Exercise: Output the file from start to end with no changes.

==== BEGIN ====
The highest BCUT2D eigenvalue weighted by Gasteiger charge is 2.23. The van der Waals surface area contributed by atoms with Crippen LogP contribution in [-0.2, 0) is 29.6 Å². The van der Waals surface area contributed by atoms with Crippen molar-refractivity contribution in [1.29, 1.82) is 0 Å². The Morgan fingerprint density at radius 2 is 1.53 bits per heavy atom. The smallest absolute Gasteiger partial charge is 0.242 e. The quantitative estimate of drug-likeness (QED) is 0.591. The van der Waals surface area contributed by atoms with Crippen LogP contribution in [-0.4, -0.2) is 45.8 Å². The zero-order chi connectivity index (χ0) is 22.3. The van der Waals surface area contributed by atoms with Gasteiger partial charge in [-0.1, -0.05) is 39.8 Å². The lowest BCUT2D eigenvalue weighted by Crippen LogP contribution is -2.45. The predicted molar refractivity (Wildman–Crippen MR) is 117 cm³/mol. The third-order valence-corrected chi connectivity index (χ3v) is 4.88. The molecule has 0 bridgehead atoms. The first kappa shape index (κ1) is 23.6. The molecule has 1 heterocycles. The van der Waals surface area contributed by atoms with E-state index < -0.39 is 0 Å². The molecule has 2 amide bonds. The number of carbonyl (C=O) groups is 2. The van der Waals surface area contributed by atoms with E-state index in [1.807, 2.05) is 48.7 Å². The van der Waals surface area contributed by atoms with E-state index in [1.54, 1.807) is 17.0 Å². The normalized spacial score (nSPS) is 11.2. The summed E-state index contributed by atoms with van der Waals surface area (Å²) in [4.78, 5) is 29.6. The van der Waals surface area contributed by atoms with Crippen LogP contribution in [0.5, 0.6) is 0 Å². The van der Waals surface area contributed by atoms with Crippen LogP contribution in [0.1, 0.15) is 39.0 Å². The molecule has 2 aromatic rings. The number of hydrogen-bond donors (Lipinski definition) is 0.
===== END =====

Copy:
The highest BCUT2D eigenvalue weighted by Gasteiger charge is 2.23. The van der Waals surface area contributed by atoms with Crippen LogP contribution in [-0.2, 0) is 29.6 Å². The van der Waals surface area contributed by atoms with Crippen molar-refractivity contribution in [1.29, 1.82) is 0 Å². The Morgan fingerprint density at radius 2 is 1.53 bits per heavy atom. The smallest absolute Gasteiger partial charge is 0.242 e. The quantitative estimate of drug-likeness (QED) is 0.591. The van der Waals surface area contributed by atoms with Crippen LogP contribution in [-0.4, -0.2) is 45.8 Å². The zero-order chi connectivity index (χ0) is 22.3. The van der Waals surface area contributed by atoms with Gasteiger partial charge in [-0.1, -0.05) is 39.8 Å². The lowest BCUT2D eigenvalue weighted by Crippen LogP contribution is -2.45. The predicted molar refractivity (Wildman–Crippen MR) is 117 cm³/mol. The third-order valence-corrected chi connectivity index (χ3v) is 4.88. The molecule has 0 bridgehead atoms. The first kappa shape index (κ1) is 23.6. The molecule has 1 heterocycles. The van der Waals surface area contributed by atoms with E-state index < -0.39 is 0 Å². The molecule has 2 amide bonds. The number of carbonyl (C=O) groups is 2. The van der Waals surface area contributed by atoms with E-state index in [1.807, 2.05) is 48.7 Å². The van der Waals surface area contributed by atoms with E-state index in [1.54, 1.807) is 17.0 Å². The normalized spacial score (nSPS) is 11.2. The summed E-state index contributed by atoms with van der Waals surface area (Å²) in [4.78, 5) is 29.6. The van der Waals surface area contributed by atoms with Crippen LogP contribution in [0.5, 0.6) is 0 Å². The van der Waals surface area contributed by atoms with Crippen LogP contribution in [0.1, 0.15) is 39.0 Å². The molecule has 2 aromatic rings. The number of hydrogen-bond donors (Lipinski definition) is 0.